This is what victory looks like the morning after failure. Meditate on it long and hard when I am gone. Learn to take your theology and speak like this to the devil or anyone else who tells you that Christ is not capable of using you mightily for his global cause. Here is what you say:

“Rejoice not over me, O my enemy.” You make merry over my failure? You think you will draw me into your deception? Think again.

“When I fall, I shall rise.” Yes, I have fallen. And I hate what I have done. I grieve at the dishonor I have brought on my king. But hear this, O my enemy, I will rise. I will rise.

“When I sit in darkness, the Lord will be a light to me.” Yes, I am sitting in darkness. I feel miserable. I feel guilty. I am guilty. But that is not all that is true about me and my God. The same God who makes my darkness is a sustaining light to me in this very darkness. He will not forsake me.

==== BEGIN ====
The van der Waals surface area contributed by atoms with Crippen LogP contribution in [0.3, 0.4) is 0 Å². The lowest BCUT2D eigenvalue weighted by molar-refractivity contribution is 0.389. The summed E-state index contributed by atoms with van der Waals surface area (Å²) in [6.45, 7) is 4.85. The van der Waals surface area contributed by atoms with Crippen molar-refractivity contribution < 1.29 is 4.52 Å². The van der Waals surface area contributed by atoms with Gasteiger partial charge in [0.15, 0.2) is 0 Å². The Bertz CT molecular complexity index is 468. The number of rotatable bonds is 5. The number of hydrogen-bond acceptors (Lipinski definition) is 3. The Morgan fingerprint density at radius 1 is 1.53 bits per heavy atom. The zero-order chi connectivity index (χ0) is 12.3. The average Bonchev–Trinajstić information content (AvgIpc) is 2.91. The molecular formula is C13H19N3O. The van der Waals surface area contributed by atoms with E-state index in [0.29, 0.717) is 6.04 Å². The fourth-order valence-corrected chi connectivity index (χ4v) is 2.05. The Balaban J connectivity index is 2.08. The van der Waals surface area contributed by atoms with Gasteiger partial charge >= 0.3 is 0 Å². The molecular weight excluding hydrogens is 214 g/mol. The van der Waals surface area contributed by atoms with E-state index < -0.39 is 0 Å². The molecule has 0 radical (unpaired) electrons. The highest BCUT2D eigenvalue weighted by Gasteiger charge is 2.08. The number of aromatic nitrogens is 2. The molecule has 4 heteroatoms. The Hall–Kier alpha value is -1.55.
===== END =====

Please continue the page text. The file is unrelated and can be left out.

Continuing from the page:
“I will bear the indignation of the Lord because I have sinned against him, until he pleads my cause and executes judgment for me.” O yes, my enemy, this much truth you say, I have sinned. I am bearing the indignation of the Lord. But that is where your truth stops and my theology begins: He—the very one who is indignant with me—he will plead my cause. You say he is against me and that I have no future with him because of my failure. That’s what Job’s friends said. That is a lie. And you are a liar. My God, whose Son’s life is my righteousness and whose Son’s death is my punishment, will execute judgment for me. For me! FOR me! And not against me.